Declare that a crate is not Windows compatible

Is there a way to declare, via the Cargo.toml file that a particular crate cannot be used on Windows. By used, I mean cannot be compiled on Windows.
Of course, I could put an #[cfg(not(windows))] around the main function (it is a binary crate), making it impossible to compile it on Windows, but is there a way to do it from the crate manifest?

No, I don't think so. You can do #[cfg(windows)] compile_error!("This program isn't compatible with windows."); though. Also is it just windows it isn't compatible with, or is it only compatible with for example unix systems. In that case you should probably use #[cfg(unix)]/#[cfg(not(unix))] instead.


I thought that was the default :slight_smile:

No seriously, I gave up building anything in any language for Windows a long time ago.

Luckily Win 10 brought us the Linux Subsystem for Windows so I can still continue to develop on Windows.

I did not test but maybe you can use the "required-features" setting?

If you're developing something very unix-specific, then add categories = ["os::unix-apis"] to crate's metadata. It won't automatically stop Windows users from getting it, but at least it's a clear classification and hopefully users will notice it when browsing or


It's not that bad with Rust, since the language is automatically compatible, and lots of crates do have proper support for Windows.

I even got cargo-deb run on Windows, because it was only a matter of changing a couple of lines of code. I find it hilarious — you can make Windows-only Debian packages! (now somebody needs to RIIR dpkg).


The convention would be #![cfg(not(windows))] at the top level, so that the crate compiles but is empty in windows, which makes things a lot simpler in several situations.

But yeah, generally just making clear that it's Unix only or whatever in the readme/tags is all: don't let people download it and then get disappointed.

Of course, it's quite easy to make most code cross platform without any special effort unless the whole point is to expose a platform specific behavior, but I ain't your boss, so whatever.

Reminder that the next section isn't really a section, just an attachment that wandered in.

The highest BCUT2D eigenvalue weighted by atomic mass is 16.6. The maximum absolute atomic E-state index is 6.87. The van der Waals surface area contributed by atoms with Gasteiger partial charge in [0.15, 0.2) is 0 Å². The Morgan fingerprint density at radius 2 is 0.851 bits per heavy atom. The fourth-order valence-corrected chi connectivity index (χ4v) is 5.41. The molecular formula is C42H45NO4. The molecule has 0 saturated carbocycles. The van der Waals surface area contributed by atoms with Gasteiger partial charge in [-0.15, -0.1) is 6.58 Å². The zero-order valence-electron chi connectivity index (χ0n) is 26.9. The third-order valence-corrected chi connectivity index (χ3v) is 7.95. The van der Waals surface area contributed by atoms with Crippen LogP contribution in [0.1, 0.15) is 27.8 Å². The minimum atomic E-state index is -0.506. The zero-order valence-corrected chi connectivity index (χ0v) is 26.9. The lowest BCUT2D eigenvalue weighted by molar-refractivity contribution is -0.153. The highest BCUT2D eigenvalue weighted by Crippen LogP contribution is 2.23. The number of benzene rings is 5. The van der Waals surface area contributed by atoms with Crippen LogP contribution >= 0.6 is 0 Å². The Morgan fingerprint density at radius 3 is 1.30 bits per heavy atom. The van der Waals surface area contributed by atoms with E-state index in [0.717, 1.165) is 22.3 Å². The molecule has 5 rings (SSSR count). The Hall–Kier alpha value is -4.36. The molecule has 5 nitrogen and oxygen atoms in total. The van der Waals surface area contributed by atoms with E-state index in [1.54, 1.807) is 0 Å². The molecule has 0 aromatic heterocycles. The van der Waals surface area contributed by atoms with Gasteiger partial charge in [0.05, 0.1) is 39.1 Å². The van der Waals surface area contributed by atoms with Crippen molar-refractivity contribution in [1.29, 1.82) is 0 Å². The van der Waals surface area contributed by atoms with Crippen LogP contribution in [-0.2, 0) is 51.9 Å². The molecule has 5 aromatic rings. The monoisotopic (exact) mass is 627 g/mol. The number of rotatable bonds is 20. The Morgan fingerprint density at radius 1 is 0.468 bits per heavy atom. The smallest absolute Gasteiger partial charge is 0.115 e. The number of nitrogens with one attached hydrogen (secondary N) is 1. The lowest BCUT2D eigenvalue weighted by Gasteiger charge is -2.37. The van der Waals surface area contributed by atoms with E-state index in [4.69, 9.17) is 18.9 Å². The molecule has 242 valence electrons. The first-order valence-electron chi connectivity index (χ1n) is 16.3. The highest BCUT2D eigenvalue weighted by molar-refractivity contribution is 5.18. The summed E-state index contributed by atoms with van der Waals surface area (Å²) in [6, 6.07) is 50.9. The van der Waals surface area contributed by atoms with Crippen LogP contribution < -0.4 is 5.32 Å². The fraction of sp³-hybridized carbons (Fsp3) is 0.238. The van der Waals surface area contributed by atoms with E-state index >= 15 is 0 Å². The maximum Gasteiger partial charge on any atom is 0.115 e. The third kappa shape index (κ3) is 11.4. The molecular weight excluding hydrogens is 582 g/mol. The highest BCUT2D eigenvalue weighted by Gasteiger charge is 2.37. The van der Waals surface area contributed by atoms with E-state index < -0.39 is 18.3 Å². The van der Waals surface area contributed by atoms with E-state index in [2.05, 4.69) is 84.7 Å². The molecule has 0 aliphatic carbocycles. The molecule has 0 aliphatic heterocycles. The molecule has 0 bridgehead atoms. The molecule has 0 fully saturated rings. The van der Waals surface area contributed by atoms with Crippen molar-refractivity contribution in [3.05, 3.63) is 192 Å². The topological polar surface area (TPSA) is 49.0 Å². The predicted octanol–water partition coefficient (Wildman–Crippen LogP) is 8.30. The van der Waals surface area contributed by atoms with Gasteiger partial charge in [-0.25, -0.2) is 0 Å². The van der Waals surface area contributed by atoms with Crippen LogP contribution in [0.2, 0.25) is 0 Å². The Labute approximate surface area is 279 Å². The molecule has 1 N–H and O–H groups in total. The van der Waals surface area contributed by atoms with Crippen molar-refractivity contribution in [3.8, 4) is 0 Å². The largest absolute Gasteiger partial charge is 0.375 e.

(also, I would appreciate it if people kept their platform bashing to themselves, I've got a pretty long list of complaints for all three major desktop OSs - but airing them is petty pointless)


Well, I was initially making it Windows-compatible, but I then ran into the following issue: I am storing a path by splitting it into its parent and file-name. On Unix, / has None for its parent and None for its file-name, so its clear when I am storing the root directory. But on Windows, C:\, D:\ ... all of them have None for both parent and file-name - so how do I know what path I am referring to.
There is probably a way to solve this - possibly store the drive name somewhere, but I don't anticipate my application to be used on Windows (there are much better alternatives on Windows). So I decided that it was simpler to just rule out Windows use rather than worry about this.

Challenge accepted :slight_smile:
(not sure if I'm really up to this, due to the size of the task, but it indeed sounds interesting)

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(off the beaten path here, but why not) Not really clear from that description what the issue is: if you are trying to get a list of strings for each path component, then surely .iter() or .components() is exactly what you want: That gives "/", "foo", "bar" on unix, and "C:", "\", "foo", "bar" on windows, as either OsStr or std::path::Components. If you specifically want to split into (parent, file_name), then "C:\foo" splits into ("C:", "foo"), which is fine, and "/foo" splits into ("/", and "foo") which is fine. So basically, the only "weird" case is when .parent() is None, that you should just store the .to(_os)_str() instead of .file_name().

maybe the best choice is

fn func_use_unix_api(...){
    unimplemented!("Currently this crate does not support windows")

this may provide the capability that allow windows users modifying your code and make PR for you.


I don't understand why you use parent() like that. Maybe there are other Path methods that you could use instead? e.g. is_absolute or ancestors?

If you need to store paths as portable strings without C:\ showing up, there's:

Well, I have a situation like this - I need to store the "filesystem", starting at some directory as a tree. So, for an instance, I might want to store the directory "/home/deep/stuff" or "C:\Users\deep\stuff" as a tree. For paths like this, it is not a problem. The problem occurs for the directory "C:". Calling parent() on this returns None. So, this way I am losing the drive info. Why do I need to store the parent? For the root node. I am representing the tree as:

struct Tree {
    root_parent: PathBuf,
    root: Node,

struct Node {
     name: OsString,
     info: Info,
     children: HashMap<OsString, Node>,

Would something like cap-std work for you, or do you specifically need paths rather than files?

Unfortunately, I'd need paths. On the other hand, you have presented a really interesting crate - so thank you for that!

parent() is not for splitting the path into components, but literally for finding a parent directory. C:\ doesn't have a parent directory — you can't be in C:\ and cd .. to go to C.

You need path.components(). It's lossless and gives you C as a separate component.

It's a reversible iterator, so you can use path.components().rev() as a lossless alternative to ancestors() and calling .parent() in a loop.

path.components().rev().next() is like parent(), but will yield C too.


Ah I see, that's brilliant!

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